Browsing by Subject "Spinal cord"

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  • Wei, Hong; Chen, Zuyue; Koivisto, Ari; Pertovaara, Antti (2021)
    Background Earlier studies show that endogenous sphingolipids can induce pain hypersensitivity, activation of spinal astrocytes, release of proinflammatory cytokines and activation of TRPM3 channel. Here we studied whether the development of pain hypersensitivity induced by sphingolipids in the spinal cord can be prevented by pharmacological inhibition of potential downstream mechanisms that we hypothesized to include TRPM3, sigma(1) and NMDA receptors, gap junctions and D-amino acid oxidase. Methods Experiments were performed in adult male rats with a chronic intrathecal catheter for spinal drug administrations. Mechanical nociception was assessed with monofilaments and heat nociception with radiant heat. N,N-dimethylsphingosine (DMS) was administered to induce pain hypersensitivity. Ononetin, isosakuranetin, naringenin (TRPM3 antagonists), BD-1047 (sigma(1) receptor antagonist), carbenoxolone (a gap junction decoupler), MK-801 (NMDA receptor antagonist) and AS-057278 (inhibitor of D-amino acid oxidase, DAAO) were used to prevent the DMS-induced hypersensitivity, and pregnenolone sulphate (TRPM3 agonist) to recapitulate hypersensitivity. Results DMS alone produced within 15 min a dose-related mechanical hypersensitivity that lasted at least 24 h, without effect on heat nociception. Preemptive treatments with ononetin, isosakuranetin, naringenin, BD-1047, carbenoxolone, MK-801 or AS-057278 attenuated the development of the DMS-induced hypersensitivity, but had no effects when administered alone. Pregnenolone sulphate (TRPM3 agonist) alone induced a dose-related mechanical hypersensitivity that was prevented by ononetin, isosakuranetin and naringenin. Conclusions Among spinal pronociceptive mechanisms activated by DMS are TRPM3, gap junction coupling, the sigma(1) and NMDA receptors, and DAAO.
  • Blomqvist, Kim J.; Skogster, Moritz O. B.; Kurkela, Mika J.; Rosenholm, Marko P.; Ahlström, Fredrik H. G.; Airavaara, Mikko T.; Backman, Janne T.; Rauhala, Pekka V.; Kalso, Eija A.; Lilius, Tuomas O. (2022)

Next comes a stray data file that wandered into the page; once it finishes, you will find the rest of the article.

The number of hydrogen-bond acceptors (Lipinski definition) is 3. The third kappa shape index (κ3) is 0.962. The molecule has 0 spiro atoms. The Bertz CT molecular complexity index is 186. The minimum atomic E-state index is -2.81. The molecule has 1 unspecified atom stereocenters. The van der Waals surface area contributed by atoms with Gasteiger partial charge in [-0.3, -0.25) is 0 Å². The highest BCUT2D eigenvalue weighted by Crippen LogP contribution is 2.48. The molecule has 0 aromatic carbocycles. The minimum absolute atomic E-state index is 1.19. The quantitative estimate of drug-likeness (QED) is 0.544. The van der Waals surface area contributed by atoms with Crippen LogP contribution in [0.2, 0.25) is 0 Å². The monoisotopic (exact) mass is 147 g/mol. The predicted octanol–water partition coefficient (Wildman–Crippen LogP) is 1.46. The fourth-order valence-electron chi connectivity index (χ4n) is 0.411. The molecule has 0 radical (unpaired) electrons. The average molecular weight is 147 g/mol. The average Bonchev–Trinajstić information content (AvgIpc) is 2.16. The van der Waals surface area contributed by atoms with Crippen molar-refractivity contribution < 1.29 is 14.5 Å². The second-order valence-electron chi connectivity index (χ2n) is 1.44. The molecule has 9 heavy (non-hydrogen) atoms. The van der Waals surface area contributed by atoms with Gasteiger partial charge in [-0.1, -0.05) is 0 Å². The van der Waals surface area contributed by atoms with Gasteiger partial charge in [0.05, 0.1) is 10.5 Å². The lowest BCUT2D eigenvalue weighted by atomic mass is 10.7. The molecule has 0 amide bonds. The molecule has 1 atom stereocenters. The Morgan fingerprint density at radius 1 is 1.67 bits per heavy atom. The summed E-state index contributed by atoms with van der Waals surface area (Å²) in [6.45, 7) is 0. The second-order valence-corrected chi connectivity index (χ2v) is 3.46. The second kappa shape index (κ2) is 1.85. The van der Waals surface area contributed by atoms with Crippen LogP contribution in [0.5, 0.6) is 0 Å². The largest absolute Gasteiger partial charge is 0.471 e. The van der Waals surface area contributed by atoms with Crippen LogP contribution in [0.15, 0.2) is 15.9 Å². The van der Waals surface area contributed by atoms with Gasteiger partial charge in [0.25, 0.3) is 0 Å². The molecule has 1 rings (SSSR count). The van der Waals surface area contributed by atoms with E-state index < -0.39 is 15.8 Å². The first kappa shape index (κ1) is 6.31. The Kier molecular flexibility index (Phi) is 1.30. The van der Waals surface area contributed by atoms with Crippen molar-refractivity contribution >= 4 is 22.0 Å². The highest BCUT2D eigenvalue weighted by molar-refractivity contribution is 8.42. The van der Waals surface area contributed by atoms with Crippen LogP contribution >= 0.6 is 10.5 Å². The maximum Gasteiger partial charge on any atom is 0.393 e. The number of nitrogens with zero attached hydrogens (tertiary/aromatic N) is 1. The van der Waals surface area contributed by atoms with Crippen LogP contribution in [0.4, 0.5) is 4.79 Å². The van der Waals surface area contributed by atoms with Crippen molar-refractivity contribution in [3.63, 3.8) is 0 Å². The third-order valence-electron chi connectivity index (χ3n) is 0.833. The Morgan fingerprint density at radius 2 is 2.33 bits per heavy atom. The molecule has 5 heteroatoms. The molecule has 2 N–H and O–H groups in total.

The blood-brain barrier significantly limits effective drug delivery to central nervous system (CNS) targets. The recently characterized glymphatic system offers a perivascular highway for intrathecally (i.t.) administered drugs to reach deep brain structures. Although periarterial cerebrospinal fluid (CSF) influx and concomitant brain drug delivery can be enhanced by pharmacological or hyperosmotic interventions, their effects on drug delivery to the spinal cord, an important target for many drugs, have not been addressed. Hence, we studied in rats whether enhancement of periarterial flow by systemic hypertonic solution might be utilized to enhance spinal delivery and efficacy of i.t. morphine. We also studied whether the hyperosmolar intervention affects brain or cerebrospinal fluid drug concentrations after systemic administration. Periarterial CSF influx was enhanced by intraperitoneal injection of hypertonic saline (HTS, 5.8%, 20 ml/kg, 40 mOsm/kg). The antinociceptive effects of morphine were characterized, using tail flick, hot plate and paw pressure tests. Drug concentrations in serum, tissue and microdialysis samples were determined by liquid chromatography-tandem mass spectrometry. Compared with isotonic solution, HTS increased concentrations of spinal i.t. administered morphine by 240% at the administration level (T13-L1) at 60 min and increased the antinociceptive effect of morphine in tail flick, hot plate, and paw pressure tests. HTS also independently increased hot plate and paw pressure latencies but had no effect in the tail flick test. HTS transiently increased the penetration of intravenous morphine into the lateral ventricle, but not into the hippocampus. In conclusion, acute systemic hyperosmolality is a promising intervention for enhanced spinal delivery of i.t. administered morphine. The relevance of this intervention should be expanded to other i.t. drugs and brought to clinical trials.